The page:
Task training is taught one at a time, using positive reinforcement, and once taught, it’s proofed and generalized around distractions and in new environments. Service dogs in-training must have at least one task completed before entering non-pet friendly stores like grocery stores and before using transportation options like buses and airplanes.

Service Dog Training Options

To achieve Steps 1-5 with your dog, the first thing you’ll want to do is get the service dog evaluation scheduled. More than fifty percent of dogs do not pass it. So it is a crucial first step to determining whether or not your dog is cut out for service work. From there, you can choose one of two training options: Private Lesson Training or Board & Trains. Click on each to learn more.

We do recommend a Board & Train first so that we can lay a strong foundation for your dog. And if it’s in the budget to do so, doing 2 or 3 board & trains will get you through all 5 steps. But if you prefer private lessons, that is okay too. You’ll just need to be able to dedicate approximately one hour each day to your dog’s homework, so that you can get through all 5 steps in a reasonable amount of time.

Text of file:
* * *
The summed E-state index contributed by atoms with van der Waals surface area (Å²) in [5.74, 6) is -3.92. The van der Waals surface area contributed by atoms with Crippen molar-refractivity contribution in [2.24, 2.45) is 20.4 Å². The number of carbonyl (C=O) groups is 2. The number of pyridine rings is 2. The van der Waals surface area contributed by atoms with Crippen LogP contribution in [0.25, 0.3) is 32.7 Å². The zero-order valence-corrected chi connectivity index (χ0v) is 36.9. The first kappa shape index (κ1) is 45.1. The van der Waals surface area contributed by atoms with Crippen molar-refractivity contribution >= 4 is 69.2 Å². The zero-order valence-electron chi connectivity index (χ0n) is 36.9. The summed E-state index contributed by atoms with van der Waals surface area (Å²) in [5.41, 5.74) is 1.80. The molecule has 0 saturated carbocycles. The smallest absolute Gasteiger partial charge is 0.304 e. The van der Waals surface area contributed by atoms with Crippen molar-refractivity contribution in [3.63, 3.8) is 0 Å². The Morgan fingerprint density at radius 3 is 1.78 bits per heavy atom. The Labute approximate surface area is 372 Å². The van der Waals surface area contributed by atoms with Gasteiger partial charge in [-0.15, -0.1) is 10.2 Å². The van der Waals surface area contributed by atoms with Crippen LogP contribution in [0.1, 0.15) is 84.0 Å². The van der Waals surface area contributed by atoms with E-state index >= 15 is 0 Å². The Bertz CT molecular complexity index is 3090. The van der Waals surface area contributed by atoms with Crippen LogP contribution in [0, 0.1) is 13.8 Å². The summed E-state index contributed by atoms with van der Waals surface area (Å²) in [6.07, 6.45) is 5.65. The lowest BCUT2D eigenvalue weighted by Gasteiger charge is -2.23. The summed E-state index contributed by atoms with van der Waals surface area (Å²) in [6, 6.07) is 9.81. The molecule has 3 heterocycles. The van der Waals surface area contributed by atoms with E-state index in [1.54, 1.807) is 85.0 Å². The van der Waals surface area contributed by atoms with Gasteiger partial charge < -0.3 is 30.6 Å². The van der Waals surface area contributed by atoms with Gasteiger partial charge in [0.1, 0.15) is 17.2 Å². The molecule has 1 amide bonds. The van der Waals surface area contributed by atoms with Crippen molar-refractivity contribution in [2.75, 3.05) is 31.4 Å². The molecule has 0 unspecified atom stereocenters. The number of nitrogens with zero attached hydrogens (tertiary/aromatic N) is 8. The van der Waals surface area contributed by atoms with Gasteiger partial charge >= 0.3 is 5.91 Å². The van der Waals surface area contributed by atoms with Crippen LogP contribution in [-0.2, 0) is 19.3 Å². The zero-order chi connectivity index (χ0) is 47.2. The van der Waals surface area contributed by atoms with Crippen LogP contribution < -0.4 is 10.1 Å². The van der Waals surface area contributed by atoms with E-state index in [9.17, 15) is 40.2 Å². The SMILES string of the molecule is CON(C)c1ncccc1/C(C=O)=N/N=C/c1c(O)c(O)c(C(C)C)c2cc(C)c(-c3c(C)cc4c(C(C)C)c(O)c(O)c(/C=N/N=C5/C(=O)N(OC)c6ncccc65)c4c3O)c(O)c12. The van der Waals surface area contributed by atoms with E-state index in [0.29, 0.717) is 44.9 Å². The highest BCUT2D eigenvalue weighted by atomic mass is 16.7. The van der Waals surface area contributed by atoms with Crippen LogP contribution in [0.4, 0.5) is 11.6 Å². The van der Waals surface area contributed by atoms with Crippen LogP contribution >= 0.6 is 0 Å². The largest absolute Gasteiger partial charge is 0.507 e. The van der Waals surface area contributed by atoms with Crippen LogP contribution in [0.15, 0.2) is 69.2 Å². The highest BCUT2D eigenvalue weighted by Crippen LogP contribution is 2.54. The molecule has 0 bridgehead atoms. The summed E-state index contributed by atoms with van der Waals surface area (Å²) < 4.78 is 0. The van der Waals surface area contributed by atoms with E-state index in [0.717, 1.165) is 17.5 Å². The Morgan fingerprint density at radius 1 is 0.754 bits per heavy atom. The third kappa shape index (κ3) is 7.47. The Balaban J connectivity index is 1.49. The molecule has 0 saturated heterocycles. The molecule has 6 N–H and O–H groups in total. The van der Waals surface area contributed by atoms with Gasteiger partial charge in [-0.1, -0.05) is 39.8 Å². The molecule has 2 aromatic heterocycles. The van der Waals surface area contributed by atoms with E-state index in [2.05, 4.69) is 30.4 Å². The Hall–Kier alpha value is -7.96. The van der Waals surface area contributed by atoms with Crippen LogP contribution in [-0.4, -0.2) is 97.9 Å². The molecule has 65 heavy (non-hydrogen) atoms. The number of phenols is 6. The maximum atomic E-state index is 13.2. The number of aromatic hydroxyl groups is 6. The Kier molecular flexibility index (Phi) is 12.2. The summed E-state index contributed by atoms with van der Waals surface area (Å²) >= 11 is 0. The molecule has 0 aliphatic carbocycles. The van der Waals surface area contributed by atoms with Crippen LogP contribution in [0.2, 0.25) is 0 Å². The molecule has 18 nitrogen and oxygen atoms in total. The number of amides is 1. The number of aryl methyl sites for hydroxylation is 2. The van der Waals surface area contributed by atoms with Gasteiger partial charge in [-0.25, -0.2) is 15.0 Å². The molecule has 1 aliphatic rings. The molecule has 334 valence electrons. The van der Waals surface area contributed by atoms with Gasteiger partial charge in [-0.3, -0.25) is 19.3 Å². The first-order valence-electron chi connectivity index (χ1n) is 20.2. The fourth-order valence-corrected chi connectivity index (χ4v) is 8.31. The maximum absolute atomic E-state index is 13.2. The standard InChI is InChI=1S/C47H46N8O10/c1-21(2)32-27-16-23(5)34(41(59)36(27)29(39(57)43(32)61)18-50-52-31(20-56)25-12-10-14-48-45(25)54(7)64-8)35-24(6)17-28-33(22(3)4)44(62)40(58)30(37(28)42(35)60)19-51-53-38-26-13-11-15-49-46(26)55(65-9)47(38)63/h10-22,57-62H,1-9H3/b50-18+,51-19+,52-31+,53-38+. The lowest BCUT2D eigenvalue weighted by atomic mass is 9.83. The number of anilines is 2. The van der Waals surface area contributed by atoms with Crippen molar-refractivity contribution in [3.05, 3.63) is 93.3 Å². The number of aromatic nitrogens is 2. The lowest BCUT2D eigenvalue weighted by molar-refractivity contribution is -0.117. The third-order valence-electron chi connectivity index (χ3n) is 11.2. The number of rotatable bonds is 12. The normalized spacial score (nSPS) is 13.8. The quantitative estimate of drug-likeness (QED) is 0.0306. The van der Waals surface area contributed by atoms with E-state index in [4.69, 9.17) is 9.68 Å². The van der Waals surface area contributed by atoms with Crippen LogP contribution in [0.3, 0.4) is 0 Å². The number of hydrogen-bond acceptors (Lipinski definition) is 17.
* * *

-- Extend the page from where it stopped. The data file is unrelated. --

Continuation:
To find out how much it costs to train a service dog, click here.

Here at Valor K9 Academy, we offer the following types of service dog training:

  • PTSD service dogs
  • TBI service dogs
  • Medical Alert service dogs
  • Epilepsy Alert service dogs
  • POTS service dogs
  • Heart Rate Alert service dogs
  • Autism Support service dogs
  • Mobility Support service dogs
  • Hearing Alert service dogs
  • and more!

For more information, you can go to our Contact page and fill out the contact request form. Once we receive your request, we will be in touch within 1-2 business days. Thank you!